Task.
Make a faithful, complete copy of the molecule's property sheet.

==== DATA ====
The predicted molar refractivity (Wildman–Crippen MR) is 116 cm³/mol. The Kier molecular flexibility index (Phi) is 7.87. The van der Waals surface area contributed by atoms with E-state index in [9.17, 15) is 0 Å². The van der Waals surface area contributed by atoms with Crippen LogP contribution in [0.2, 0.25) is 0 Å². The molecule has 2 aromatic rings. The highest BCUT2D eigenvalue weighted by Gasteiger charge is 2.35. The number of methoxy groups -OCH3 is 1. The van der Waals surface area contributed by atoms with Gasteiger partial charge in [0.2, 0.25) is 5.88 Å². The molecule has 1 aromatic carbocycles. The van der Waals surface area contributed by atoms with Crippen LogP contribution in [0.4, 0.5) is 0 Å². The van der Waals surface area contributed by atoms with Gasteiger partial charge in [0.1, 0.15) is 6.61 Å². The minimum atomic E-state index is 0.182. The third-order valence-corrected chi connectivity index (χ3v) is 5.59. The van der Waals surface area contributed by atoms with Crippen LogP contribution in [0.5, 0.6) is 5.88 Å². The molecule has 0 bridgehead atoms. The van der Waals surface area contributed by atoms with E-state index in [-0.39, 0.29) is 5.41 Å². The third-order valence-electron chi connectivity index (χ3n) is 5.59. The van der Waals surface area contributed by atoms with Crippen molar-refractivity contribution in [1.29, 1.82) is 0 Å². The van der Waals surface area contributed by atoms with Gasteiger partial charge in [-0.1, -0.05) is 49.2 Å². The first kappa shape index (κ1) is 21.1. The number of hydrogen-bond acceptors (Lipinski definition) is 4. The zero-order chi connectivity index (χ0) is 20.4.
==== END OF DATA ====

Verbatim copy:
The predicted molar refractivity (Wildman–Crippen MR) is 116 cm³/mol. The Kier molecular flexibility index (Phi) is 7.87. The van der Waals surface area contributed by atoms with E-state index in [9.17, 15) is 0 Å². The van der Waals surface area contributed by atoms with Crippen LogP contribution in [0.2, 0.25) is 0 Å². The molecule has 2 aromatic rings. The highest BCUT2D eigenvalue weighted by Gasteiger charge is 2.35. The number of methoxy groups -OCH3 is 1. The van der Waals surface area contributed by atoms with Gasteiger partial charge in [0.2, 0.25) is 5.88 Å². The molecule has 1 aromatic carbocycles. The van der Waals surface area contributed by atoms with Crippen LogP contribution in [0.4, 0.5) is 0 Å². The van der Waals surface area contributed by atoms with Gasteiger partial charge in [0.1, 0.15) is 6.61 Å². The minimum atomic E-state index is 0.182. The third-order valence-corrected chi connectivity index (χ3v) is 5.59. The van der Waals surface area contributed by atoms with Crippen LogP contribution in [0.5, 0.6) is 5.88 Å². The molecule has 0 bridgehead atoms. The van der Waals surface area contributed by atoms with E-state index in [-0.39, 0.29) is 5.41 Å². The third-order valence-electron chi connectivity index (χ3n) is 5.59. The van der Waals surface area contributed by atoms with Crippen molar-refractivity contribution in [1.29, 1.82) is 0 Å². The van der Waals surface area contributed by atoms with Gasteiger partial charge in [-0.1, -0.05) is 49.2 Å². The first kappa shape index (κ1) is 21.1. The number of hydrogen-bond acceptors (Lipinski definition) is 4. The zero-order chi connectivity index (χ0) is 20.4.